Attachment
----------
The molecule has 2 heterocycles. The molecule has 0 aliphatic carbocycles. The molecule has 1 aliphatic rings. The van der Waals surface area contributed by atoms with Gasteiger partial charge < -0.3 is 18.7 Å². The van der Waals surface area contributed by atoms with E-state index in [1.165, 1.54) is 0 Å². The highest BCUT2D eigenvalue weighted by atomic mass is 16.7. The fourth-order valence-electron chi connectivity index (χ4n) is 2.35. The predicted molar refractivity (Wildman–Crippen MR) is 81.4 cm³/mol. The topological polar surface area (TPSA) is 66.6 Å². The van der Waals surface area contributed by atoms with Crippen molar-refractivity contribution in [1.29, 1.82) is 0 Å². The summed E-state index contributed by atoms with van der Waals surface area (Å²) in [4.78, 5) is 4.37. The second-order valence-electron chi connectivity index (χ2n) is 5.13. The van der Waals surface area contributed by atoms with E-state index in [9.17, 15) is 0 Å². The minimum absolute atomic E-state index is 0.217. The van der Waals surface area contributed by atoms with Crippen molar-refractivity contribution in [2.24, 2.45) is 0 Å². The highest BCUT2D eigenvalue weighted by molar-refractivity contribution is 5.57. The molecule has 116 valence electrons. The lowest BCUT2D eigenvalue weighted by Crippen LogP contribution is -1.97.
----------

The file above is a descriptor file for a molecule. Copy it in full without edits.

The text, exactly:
The molecule has 2 heterocycles. The molecule has 0 aliphatic carbocycles. The molecule has 1 aliphatic rings. The van der Waals surface area contributed by atoms with Gasteiger partial charge < -0.3 is 18.7 Å². The van der Waals surface area contributed by atoms with E-state index in [1.165, 1.54) is 0 Å². The highest BCUT2D eigenvalue weighted by atomic mass is 16.7. The fourth-order valence-electron chi connectivity index (χ4n) is 2.35. The predicted molar refractivity (Wildman–Crippen MR) is 81.4 cm³/mol. The topological polar surface area (TPSA) is 66.6 Å². The van der Waals surface area contributed by atoms with Crippen molar-refractivity contribution in [1.29, 1.82) is 0 Å². The summed E-state index contributed by atoms with van der Waals surface area (Å²) in [4.78, 5) is 4.37. The second-order valence-electron chi connectivity index (χ2n) is 5.13. The van der Waals surface area contributed by atoms with E-state index in [9.17, 15) is 0 Å². The minimum absolute atomic E-state index is 0.217. The van der Waals surface area contributed by atoms with Crippen molar-refractivity contribution in [2.24, 2.45) is 0 Å². The highest BCUT2D eigenvalue weighted by molar-refractivity contribution is 5.57. The molecule has 116 valence electrons. The lowest BCUT2D eigenvalue weighted by Crippen LogP contribution is -1.97.